Daddy grew up on the end of a dirt road.
That house was ruled by the bottle
that flew his Daddy’s fists
and ran off my Daddy’s feet
deep into those North Carolina woods.
My Daddy knew his Daddy wouldn’t change.
After years, there did amount a change,
but not in my Granddaddy down that road,
but in my Daddy, who escaped those woods
who for me swore off the bottle
so that I would never use my feet
to escape the torment of his fists.
Instead, a steering wheel grew from his fists
to work hard and keep busy, to fulfill his change
in a narrower path for his worn fists.
Steady he would be on the road.
All his comfort taken away from the bottle
A life and a family out of the woods
But my Daddy knows in those woods
is where he was made, his fists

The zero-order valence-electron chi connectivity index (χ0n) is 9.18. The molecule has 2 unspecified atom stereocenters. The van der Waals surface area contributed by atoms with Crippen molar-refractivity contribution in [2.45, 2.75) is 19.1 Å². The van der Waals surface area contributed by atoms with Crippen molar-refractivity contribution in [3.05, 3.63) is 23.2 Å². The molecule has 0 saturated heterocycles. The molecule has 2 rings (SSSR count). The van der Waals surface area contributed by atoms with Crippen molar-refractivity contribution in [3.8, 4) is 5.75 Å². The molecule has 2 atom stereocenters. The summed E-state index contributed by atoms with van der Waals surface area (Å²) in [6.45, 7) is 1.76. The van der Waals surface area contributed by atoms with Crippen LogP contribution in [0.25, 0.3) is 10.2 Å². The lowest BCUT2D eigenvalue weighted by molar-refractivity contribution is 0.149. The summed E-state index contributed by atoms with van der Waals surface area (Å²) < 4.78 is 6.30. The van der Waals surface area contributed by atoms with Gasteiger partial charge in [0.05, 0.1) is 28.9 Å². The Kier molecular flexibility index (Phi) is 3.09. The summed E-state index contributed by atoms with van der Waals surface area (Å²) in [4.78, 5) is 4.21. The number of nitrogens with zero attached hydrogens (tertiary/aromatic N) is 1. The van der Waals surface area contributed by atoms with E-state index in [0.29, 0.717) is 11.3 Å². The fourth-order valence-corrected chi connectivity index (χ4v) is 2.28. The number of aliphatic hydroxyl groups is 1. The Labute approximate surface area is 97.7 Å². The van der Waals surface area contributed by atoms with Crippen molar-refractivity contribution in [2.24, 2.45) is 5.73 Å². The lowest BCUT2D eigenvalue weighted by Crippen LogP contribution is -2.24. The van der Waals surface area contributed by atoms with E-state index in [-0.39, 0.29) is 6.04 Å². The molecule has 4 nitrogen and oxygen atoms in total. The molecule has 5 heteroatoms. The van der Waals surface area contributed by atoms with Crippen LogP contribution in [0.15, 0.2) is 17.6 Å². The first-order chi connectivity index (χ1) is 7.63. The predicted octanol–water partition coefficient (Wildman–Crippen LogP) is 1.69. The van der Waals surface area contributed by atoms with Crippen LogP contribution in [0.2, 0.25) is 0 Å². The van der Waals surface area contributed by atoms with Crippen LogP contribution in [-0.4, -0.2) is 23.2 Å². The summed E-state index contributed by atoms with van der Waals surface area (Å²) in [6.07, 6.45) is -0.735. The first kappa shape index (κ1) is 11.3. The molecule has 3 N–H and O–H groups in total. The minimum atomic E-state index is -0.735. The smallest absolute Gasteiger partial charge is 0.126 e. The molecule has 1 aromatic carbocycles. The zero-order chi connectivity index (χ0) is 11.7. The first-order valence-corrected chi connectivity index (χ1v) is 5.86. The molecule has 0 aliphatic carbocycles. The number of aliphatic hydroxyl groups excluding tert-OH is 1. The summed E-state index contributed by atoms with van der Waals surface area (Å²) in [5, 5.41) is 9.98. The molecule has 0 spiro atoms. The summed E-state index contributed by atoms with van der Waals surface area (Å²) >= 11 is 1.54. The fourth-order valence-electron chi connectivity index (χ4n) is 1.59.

that have so adamantly pushed away the bottle,
the will to strive for a generation of change,
a better way, as he walked down the road
carried by the most reliable thing he’s known, his feet
My Daddy trusted those “tough as leather” feet
to nestle in away from those woods,
a place closer to town, a more solid road
for the little face with the tiny fists
the pudgy baby with diapers to change
a hungry baby boy feeding on his own bottle
That boy, Daddy wanted to steer clear of the bottle.
He needed me to keep myself up on my feet,
but through him to learn the difficulty of change.
Oh, many times we wandered into those woods,
my hands wrapped inside his strong fists,
so I could learn to never go alone on Granddaddy’s road
Because on that road, I’d lose it all to the bottle
All the money in my fists, all the comforts under my feet
If I ever lost sight of the lesson of the woods, the battle of change